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Larger context for LACK in Corpus USbrown_UKbncw/US_brown.txt


In the new country the electoral process is considered as a means of resolving fundamental, and sometimes bitter, differences among leaders and also as a source of policy guidance.
In the absence of a reservoir of political consensus each organized political group hopes that the elections will give them new prominence, but in a system where there is as yet no place for the less prominent.
Lacking the respected and effective institutions that consensus helps provide, minority parties, such as the P.D.I. in 1957 and the progressive Istiqlal faction in 1958, clamor for elections when out of power, but are not at all certain they wish to be controlled by popular choice when in power.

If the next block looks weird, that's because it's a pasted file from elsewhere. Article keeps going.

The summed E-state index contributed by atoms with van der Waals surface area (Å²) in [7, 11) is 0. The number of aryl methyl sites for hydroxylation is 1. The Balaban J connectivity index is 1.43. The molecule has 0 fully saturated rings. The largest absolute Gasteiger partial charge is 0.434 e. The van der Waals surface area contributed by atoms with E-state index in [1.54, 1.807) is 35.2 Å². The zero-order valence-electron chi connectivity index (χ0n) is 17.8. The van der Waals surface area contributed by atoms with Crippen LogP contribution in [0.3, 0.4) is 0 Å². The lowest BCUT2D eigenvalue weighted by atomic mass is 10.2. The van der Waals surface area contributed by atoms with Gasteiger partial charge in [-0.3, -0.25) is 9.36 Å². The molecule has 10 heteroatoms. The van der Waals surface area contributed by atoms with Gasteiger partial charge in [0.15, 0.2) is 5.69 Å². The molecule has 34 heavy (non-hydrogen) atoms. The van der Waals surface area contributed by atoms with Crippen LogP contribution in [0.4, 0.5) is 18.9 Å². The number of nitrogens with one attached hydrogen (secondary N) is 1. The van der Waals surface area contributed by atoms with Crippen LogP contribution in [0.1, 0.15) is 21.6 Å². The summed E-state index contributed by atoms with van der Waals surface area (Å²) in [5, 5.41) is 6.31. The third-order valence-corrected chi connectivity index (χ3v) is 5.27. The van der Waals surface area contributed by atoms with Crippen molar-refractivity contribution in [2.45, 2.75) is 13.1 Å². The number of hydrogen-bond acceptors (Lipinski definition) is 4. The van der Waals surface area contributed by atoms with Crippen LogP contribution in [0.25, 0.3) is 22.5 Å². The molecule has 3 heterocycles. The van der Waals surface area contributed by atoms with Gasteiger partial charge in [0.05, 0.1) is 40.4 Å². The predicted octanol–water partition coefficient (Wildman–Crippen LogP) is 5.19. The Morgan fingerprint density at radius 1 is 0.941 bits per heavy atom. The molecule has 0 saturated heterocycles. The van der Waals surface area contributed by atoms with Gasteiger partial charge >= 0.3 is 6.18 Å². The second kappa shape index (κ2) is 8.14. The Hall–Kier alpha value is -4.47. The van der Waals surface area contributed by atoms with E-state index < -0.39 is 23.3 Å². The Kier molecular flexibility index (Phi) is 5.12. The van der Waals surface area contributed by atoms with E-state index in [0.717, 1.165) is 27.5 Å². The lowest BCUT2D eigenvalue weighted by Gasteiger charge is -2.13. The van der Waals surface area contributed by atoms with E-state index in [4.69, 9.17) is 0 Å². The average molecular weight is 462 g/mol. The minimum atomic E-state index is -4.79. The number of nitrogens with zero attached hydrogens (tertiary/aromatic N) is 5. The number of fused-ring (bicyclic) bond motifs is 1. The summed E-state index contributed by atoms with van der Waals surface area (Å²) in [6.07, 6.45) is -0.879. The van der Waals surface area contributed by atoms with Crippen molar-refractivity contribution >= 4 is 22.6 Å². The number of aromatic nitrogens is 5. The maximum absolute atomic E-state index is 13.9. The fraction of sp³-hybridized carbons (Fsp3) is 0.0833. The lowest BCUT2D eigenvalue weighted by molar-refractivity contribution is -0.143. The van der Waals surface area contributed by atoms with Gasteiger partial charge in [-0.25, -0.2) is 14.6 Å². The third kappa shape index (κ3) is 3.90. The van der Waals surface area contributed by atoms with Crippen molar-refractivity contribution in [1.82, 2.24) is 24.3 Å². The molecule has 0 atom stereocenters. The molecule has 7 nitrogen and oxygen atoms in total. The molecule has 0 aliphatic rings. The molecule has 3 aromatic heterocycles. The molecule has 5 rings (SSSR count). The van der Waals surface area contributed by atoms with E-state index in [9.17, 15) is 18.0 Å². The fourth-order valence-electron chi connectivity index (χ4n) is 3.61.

Those in power tend to procrastinate and even to repudiate the electoral process.
The tendency to treat elections as an instrument of self-interest rather than an instrument of national interest had two important effects on electoral planning in Morocco.
At the central level the scrutin uninominal voting system was selected over some form of the scrutin de liste system, even though the latter had been recommended by Duverger and favored by all political parties.